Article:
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Nearly half of workers with work-related asthma don’t receive pneumonia shot, study shows

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Washington – Adults with occupational asthma face a higher risk of developing pneumococcal disease, but only 54 percent of them are vaccinated to help ward off an infection, according to a new study from NIOSH.

Pneumococcal disease is an infection that can cause ear infections, meningitis and pneumonia. Workers with occupational asthma are particularly vulnerable to it, NIOSH states.

To assess the use of the pneumococcal polysaccharide vaccine, NIOSH researchers used data from the 2012-2013 Behavioral Risk Factor Surveillance System. Included in the review were nearly 12 million adults 18 to 64 years old who had asthma and currently and previously had a job. Among that group, researchers estimated that 15 percent had work-related asthma.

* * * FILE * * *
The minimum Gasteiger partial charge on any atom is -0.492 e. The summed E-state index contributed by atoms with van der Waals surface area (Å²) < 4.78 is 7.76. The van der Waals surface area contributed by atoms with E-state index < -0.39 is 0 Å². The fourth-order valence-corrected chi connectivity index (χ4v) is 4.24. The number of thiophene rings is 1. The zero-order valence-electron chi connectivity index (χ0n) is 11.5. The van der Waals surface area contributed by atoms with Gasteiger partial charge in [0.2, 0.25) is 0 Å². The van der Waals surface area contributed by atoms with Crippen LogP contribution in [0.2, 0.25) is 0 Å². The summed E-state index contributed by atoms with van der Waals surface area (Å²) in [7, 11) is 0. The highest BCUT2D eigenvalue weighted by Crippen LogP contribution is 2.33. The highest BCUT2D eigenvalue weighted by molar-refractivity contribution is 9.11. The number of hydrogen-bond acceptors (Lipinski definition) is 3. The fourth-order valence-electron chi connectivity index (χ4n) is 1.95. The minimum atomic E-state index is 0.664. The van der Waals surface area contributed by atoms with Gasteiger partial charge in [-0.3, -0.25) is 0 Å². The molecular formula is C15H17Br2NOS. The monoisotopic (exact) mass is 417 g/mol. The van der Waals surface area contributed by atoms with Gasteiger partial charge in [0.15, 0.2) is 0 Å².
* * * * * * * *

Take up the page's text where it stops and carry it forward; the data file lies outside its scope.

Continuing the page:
The researchers found that only 42 percent of the workers with asthma received a pneumococcal vaccine, which is below the Department of Health and Human Services’ Healthy People 2020 goal of 60 percent.

“Our study found that the vaccination coverage for pneumococcal disease among adults who have ever worked and have asthma falls short of achieving the coverage public health experts recommend,” said Katelynn Dodd, lead author and epidemiologist in NIOSH’s Respiratory Health Division. “To increase the number of adults with asthma who are vaccinated against pneumococcal disease, we recommend that health care providers verify if their patients who have asthma have received a pneumococcal vaccine and offer the vaccine to those not vaccinated.”

Vaccination is the safest and most effective way to protect against some of the more than 90 types of pneumococcal bacteria that exist, NIOSH states.

The study was published Sept. 27 in the American Journal of Preventive Medicine.

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